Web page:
Does the Geithner Bank Plan Encourage More Bad Loans?
Simon Johnson at The Baseline Scenario today, ponders expectations of the Geithner bank plan. "Listening carefully to the messaging from the top, you are probably hoping for an increase in bank lending.
"...over the past few weeks, Congressional leaders have repeatedly insisted that, going forward, banks that receive government support should increase their lending," Johnson writes. Banks, in tern, have been rushing to explain why lending is down or boasting of modest loan increases. The point is lending will be the metric by which the bank bailout is judged. But Johnson argues that this is the wrong way to measure success. He writes that if legislators "mandate that lending must increase—or that loans must be made to particular categories of borrowers, such as small business or housing—that would be a recipe for more bad loans and further damage to the banking system (and more costs for you, the taxpayer.) It would also lead to corruption, scandal, and reform fatigue." The Geithner plan may work, Johnson concludes, "but let’s see the details before we take a more definite view on that."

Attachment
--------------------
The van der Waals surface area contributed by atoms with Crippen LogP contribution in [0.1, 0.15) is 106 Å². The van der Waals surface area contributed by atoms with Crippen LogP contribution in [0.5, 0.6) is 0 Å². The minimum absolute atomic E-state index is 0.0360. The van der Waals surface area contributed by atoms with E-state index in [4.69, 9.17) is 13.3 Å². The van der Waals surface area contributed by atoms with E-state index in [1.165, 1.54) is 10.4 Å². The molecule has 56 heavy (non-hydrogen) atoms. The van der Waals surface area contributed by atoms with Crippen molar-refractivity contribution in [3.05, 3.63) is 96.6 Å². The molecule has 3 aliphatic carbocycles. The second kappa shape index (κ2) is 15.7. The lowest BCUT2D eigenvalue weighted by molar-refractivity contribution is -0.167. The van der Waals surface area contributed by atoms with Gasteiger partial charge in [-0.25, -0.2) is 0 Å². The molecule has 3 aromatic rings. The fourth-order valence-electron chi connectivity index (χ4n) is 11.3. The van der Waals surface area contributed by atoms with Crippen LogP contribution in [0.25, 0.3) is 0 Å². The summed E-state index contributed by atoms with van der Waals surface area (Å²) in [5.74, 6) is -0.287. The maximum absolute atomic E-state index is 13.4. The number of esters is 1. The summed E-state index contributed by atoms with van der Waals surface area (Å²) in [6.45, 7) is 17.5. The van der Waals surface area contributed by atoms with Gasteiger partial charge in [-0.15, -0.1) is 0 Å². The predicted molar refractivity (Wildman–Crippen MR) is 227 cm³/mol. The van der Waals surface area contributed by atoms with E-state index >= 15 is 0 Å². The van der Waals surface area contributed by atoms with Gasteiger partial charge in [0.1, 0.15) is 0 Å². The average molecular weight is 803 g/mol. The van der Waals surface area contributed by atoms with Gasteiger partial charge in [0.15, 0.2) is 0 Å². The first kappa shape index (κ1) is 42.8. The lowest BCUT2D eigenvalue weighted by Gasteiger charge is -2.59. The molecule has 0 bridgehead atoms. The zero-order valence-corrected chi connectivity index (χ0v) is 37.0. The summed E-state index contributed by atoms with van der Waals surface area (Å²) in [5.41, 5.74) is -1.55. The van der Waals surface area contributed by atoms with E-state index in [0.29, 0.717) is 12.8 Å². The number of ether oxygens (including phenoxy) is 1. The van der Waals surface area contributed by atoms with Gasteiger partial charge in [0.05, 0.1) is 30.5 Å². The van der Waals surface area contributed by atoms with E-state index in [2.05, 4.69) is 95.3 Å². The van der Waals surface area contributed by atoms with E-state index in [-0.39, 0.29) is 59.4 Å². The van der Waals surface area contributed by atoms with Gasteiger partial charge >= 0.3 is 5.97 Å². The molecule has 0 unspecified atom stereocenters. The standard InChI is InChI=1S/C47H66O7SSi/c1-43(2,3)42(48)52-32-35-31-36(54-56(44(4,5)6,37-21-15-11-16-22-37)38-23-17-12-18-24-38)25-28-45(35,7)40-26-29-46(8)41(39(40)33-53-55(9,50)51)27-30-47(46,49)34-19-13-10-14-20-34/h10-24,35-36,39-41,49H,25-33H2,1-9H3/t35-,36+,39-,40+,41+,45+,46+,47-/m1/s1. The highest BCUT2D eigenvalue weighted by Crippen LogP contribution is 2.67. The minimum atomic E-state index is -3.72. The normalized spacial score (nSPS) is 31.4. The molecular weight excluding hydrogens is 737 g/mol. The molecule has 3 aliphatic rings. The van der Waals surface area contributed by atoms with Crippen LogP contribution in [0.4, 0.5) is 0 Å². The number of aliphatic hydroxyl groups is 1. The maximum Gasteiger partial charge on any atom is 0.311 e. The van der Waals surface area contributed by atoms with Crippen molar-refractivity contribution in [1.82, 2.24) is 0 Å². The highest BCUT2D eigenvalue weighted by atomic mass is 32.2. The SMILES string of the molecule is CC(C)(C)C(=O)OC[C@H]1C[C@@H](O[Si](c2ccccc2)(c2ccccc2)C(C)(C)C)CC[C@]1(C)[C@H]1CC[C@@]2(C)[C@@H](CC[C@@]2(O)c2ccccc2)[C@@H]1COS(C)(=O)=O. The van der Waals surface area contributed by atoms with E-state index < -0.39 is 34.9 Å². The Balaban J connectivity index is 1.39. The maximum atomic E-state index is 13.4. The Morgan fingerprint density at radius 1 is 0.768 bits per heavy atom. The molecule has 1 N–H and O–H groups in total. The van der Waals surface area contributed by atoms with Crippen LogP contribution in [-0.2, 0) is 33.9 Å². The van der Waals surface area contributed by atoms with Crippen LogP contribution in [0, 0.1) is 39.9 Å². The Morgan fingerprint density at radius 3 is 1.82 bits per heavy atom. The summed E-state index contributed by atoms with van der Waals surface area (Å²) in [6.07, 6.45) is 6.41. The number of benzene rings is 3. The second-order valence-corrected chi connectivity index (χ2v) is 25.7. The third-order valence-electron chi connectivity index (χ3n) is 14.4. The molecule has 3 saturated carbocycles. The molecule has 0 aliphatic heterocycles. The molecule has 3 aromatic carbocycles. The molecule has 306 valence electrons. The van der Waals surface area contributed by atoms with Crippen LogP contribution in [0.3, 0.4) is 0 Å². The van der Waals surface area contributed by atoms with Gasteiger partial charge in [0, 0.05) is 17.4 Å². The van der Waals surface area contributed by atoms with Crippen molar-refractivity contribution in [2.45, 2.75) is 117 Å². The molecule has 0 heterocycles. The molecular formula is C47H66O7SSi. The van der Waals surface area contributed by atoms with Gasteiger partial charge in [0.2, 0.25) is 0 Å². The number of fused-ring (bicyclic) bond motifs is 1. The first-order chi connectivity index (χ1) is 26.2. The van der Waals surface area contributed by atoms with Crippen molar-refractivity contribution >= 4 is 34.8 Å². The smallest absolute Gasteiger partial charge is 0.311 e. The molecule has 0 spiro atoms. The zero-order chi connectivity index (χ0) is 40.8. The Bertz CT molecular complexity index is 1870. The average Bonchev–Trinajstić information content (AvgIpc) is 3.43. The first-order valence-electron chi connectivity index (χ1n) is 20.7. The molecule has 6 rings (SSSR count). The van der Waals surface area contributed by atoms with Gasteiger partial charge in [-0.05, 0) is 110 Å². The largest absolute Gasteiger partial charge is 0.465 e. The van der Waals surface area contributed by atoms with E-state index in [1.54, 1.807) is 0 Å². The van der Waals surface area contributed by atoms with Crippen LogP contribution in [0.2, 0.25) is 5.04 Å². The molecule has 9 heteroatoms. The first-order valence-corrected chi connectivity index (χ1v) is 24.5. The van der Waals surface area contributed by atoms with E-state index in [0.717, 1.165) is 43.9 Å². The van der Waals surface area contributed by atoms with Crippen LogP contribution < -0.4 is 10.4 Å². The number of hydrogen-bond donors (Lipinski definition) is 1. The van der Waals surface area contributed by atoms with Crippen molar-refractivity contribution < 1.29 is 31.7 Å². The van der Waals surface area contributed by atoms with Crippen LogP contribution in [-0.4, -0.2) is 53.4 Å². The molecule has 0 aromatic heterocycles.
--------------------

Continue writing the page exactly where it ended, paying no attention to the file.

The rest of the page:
Delay, deny and deflect were the strategies Facebook has used to navigate scandals it's faced in recent years, according to the New York Times.
- The exhaustive report is based on interviews with more than 50 people with ties to the company.
- It outlines how senior executives misled the public and lawmakers in regards to what it had discovered about privacy breaches and Russian interference in U.S. politics.
- On Thursday, Facebook cut ties with one of the companies, Definers Public Relations, listed in the report.
Protected animals are feared to be headed for the black market.
Dogs' floppy ears may be part of why they and other domesticated animals love humans so much.
- Nearly all domestic animals share several key traits in addition to friendliness to humans, traits such as floppy ears, a spotted coat, a shorter snout, and so on.
- Researchers have been puzzled as to why these traits keep showing up in disparate species, even when they aren't being bred for those qualities. This is known as "domestication syndrome."
- Now, researchers are pointing to a group of a cells called neural crest cells as the key to understanding domestication syndrome.
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